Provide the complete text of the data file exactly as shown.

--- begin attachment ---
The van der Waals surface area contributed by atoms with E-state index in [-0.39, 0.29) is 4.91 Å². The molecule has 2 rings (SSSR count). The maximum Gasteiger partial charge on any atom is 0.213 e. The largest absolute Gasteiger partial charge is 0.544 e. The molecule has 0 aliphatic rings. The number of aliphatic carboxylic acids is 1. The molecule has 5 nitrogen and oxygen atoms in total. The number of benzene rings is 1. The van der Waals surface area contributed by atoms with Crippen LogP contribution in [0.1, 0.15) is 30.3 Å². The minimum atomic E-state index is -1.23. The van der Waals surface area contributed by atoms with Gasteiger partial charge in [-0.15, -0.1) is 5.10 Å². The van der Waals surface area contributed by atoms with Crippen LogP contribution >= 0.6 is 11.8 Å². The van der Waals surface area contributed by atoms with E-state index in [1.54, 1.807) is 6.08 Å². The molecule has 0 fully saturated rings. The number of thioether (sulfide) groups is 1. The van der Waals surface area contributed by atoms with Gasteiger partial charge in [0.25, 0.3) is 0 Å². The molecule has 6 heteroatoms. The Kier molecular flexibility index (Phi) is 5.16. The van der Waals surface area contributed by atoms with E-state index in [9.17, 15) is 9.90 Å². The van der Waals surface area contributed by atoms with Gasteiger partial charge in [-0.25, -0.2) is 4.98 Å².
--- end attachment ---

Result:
The van der Waals surface area contributed by atoms with E-state index in [-0.39, 0.29) is 4.91 Å². The molecule has 2 rings (SSSR count). The maximum Gasteiger partial charge on any atom is 0.213 e. The largest absolute Gasteiger partial charge is 0.544 e. The molecule has 0 aliphatic rings. The number of aliphatic carboxylic acids is 1. The molecule has 5 nitrogen and oxygen atoms in total. The number of benzene rings is 1. The van der Waals surface area contributed by atoms with Crippen LogP contribution in [0.1, 0.15) is 30.3 Å². The minimum atomic E-state index is -1.23. The van der Waals surface area contributed by atoms with Gasteiger partial charge in [-0.15, -0.1) is 5.10 Å². The van der Waals surface area contributed by atoms with Crippen LogP contribution >= 0.6 is 11.8 Å². The van der Waals surface area contributed by atoms with E-state index in [1.54, 1.807) is 6.08 Å². The molecule has 0 fully saturated rings. The number of thioether (sulfide) groups is 1. The van der Waals surface area contributed by atoms with Gasteiger partial charge in [0.25, 0.3) is 0 Å². The molecule has 6 heteroatoms. The Kier molecular flexibility index (Phi) is 5.16. The van der Waals surface area contributed by atoms with E-state index in [9.17, 15) is 9.90 Å². The van der Waals surface area contributed by atoms with Gasteiger partial charge in [-0.25, -0.2) is 4.98 Å².